Even in a world where we’ve become numb to ever-larger numbers, the $2.9 trillion of outstanding muni debt sounds big.
It’s a quarter of the nation’s GDP. It’s nearly double the federal government’s deficit projected for 2011.
The size of the outstanding debt—up $85 billion in a year, and nearly $1 trillion in the past five —has become Exhibit A among those who worry the nation could soon see a wave of local and state government defaults.
Savvy investors are looking at the market a little differently. They acknowledge there are serious problems, and the situation could worsen in coming years as debt comes due and local government are forced to pay for the surging medical costs of their retirees. They even believe there could be substantial defaults.
But instead of looking at the number as a whole, they break it down into its pieces and see both a far more manageable problem than is seen by those who gross up the problem and opportunities. Fundamentally, those looking at the problem analytically understand that the ability of Indiana to repay its debt is not arbitraged by Illinois.
For example, the total debt may well be $2.9 trillion, but only about $1.2 trillion is owed by the states, of which roughly $460 billion is tax supported, that is, the obligations have a call on the state’s general tax revenue, according to Michael Schroeder, a principal at Wasmer, Schroeder & Co.
About $1.6 trillion is local debt, and about $1.2 trillion of this is tax-supported. The remainder is the debt of non-profits, such as hospitals and universities, or industrial revenue bonds. So, all in, about $1.8 trillion of the state and local debt is tax supported. Of this, about $200 billion is pre-funded with treasuries.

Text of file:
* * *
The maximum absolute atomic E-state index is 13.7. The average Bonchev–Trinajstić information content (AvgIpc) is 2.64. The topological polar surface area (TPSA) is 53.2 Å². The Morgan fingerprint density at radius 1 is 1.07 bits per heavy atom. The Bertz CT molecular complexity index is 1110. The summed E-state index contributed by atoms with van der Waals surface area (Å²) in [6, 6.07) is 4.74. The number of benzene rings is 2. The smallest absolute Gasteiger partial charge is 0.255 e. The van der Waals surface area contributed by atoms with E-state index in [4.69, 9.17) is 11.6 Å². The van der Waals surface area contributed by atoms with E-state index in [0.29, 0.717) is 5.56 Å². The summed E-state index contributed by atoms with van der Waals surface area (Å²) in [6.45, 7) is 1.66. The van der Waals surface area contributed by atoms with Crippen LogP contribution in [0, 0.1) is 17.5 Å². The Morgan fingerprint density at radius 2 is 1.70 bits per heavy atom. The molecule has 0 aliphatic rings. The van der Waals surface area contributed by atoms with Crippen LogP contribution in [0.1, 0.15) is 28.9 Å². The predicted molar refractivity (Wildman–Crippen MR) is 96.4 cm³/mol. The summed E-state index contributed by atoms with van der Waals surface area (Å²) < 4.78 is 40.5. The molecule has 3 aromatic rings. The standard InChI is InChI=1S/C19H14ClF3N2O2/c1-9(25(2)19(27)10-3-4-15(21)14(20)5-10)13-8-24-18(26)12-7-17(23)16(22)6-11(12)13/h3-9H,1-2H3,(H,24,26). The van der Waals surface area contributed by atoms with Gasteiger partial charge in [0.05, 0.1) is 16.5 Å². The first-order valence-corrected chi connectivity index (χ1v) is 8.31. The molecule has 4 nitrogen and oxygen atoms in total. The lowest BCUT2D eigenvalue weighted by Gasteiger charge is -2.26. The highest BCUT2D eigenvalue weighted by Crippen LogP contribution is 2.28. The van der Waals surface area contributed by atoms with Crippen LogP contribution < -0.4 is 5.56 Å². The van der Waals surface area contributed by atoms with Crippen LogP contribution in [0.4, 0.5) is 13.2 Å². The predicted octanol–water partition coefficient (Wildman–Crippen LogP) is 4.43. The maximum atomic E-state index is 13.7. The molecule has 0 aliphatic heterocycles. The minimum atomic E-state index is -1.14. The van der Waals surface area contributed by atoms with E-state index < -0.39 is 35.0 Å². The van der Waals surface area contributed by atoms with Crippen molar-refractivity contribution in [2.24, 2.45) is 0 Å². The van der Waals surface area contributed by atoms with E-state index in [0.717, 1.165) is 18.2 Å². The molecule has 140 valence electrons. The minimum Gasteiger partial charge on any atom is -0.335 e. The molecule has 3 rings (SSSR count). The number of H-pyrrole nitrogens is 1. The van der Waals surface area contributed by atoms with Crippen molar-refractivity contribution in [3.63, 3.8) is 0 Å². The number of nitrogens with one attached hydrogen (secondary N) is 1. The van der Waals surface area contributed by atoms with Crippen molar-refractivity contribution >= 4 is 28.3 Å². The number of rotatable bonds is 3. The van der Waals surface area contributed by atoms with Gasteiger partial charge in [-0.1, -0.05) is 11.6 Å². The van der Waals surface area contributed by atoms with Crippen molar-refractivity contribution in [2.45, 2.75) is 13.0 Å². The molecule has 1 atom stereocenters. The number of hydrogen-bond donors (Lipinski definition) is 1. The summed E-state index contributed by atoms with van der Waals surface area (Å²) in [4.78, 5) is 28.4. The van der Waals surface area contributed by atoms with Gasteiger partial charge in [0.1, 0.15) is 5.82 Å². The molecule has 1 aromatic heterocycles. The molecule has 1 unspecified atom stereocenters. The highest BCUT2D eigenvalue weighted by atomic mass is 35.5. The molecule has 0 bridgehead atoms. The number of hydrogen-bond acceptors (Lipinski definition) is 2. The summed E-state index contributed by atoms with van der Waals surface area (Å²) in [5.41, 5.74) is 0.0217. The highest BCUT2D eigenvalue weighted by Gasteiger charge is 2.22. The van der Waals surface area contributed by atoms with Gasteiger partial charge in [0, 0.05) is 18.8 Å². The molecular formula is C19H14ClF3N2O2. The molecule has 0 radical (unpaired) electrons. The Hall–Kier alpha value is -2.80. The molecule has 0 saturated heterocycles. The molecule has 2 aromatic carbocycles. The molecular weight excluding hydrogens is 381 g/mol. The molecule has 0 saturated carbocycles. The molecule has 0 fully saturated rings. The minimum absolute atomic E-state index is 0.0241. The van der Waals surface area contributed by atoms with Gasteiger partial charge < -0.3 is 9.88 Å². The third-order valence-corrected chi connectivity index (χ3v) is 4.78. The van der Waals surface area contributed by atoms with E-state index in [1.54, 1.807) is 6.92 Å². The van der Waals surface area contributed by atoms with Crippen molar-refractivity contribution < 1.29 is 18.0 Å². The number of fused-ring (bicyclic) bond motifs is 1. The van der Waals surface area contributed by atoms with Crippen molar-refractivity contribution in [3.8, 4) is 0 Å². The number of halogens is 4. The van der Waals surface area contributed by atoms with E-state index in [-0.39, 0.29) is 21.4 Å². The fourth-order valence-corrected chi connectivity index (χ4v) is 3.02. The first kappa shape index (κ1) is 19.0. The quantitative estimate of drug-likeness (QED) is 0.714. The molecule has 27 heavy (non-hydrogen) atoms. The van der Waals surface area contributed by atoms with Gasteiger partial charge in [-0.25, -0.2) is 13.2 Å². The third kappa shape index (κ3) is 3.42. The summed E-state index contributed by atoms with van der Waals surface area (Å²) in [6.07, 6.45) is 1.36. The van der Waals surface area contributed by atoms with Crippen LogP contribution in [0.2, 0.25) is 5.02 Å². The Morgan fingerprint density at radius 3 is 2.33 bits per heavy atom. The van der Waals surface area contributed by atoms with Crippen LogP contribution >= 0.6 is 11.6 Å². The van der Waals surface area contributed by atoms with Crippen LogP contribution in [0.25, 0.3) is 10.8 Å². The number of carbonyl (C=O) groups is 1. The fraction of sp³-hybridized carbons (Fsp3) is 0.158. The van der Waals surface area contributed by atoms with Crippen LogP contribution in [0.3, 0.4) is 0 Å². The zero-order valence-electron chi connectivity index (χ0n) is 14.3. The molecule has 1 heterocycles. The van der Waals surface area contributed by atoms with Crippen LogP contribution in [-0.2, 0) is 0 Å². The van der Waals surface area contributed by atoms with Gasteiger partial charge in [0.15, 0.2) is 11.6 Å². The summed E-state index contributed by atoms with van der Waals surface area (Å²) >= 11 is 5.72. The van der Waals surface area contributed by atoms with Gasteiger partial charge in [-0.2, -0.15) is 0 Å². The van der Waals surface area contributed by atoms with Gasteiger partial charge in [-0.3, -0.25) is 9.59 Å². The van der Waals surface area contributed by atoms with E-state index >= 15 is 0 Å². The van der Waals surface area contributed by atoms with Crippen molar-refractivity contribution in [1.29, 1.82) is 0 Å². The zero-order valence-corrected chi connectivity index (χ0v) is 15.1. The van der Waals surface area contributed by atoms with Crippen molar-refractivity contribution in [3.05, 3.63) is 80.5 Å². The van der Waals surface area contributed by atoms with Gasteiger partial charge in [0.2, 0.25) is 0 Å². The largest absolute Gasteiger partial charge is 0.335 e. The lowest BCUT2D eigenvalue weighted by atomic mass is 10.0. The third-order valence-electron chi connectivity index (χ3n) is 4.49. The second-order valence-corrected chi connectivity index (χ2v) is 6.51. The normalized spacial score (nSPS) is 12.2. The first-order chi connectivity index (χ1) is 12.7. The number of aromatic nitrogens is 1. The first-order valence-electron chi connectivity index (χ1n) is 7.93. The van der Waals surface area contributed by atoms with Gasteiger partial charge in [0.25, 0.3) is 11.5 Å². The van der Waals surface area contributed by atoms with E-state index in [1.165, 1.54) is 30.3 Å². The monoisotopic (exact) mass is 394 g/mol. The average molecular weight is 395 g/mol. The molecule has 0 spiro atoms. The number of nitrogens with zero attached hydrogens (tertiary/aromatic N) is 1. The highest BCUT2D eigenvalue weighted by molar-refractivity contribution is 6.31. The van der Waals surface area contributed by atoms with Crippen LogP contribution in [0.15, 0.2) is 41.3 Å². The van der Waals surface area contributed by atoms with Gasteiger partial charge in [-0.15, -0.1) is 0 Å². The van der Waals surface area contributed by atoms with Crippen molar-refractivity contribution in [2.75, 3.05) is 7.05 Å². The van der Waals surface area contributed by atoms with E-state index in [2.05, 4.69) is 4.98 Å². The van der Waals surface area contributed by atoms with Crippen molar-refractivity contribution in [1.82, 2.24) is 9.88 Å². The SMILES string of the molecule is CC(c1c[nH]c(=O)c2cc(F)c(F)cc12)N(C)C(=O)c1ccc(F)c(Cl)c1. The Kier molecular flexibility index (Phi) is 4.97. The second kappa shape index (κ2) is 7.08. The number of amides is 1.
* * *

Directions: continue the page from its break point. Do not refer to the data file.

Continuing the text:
How big is this problem? On one level, it’s a mess because the local obligations fail to take account of unfunded pension and benefit liabilities so it could grow. On another level, not so bad, because it is exactly equal to state and local annual GDP.
It’s the equivalent of earning $50,000 in a year and having a $50,000 mortgage. That is, relative to the total size of the state and local economies—in aggregate—the debt levels are manageable.
And the most important point may be that there is no aggregate problem at all. That is, the $23 billion of state debt for Illinois is a separate problem from the $107 billion of California debt.
There are some 90,000 different government entities in the U.S. To be sure, their economic prospects rise and fall together at least somewhat, but their debts levels and abilities to repay are vastly different.
For example, the map of the most indebted states is one clue to looking for problem areas. California, New Jersey, New York and Texas stick out.
Then again, maybe it’s not a good way to look at it. Note that the biggest, most populous states are always the most indebted. It’s exactly what you’d expect and, in fact, not a sign of trouble at all.
CNBC asked the research company Lumesis to identify problem states through just one potential metric: state debt relative to personal income by state. This is a way of showing debt relative to one measure of an ability of the state to repay.
The result is that some states that looked worrisome in the first map, like Texas and Florida, become less worrisome when you look at the income of the state’s population to repay.
So Texas and Florida look troubling when considering their aggregate debt, but less so when looking at their debt as a percent of personal income. New York ends up looking a little better this way as does Michigan but California and New Jersey remain the problem that markets perceive them to be.
Of course, sometimes the problem isn’t on the state level, but rather local where a given water authority or municipality has far overstretched its means.
The bottom line is that a panic has come over the muni market with widespread fears of default at all levels. Some investors have stepped in, believing that the problem itself is overstated and finding arbitrage opportunities where credit spreads have widened with the broader concern about munis to point that is out of line with the underlying credit risk.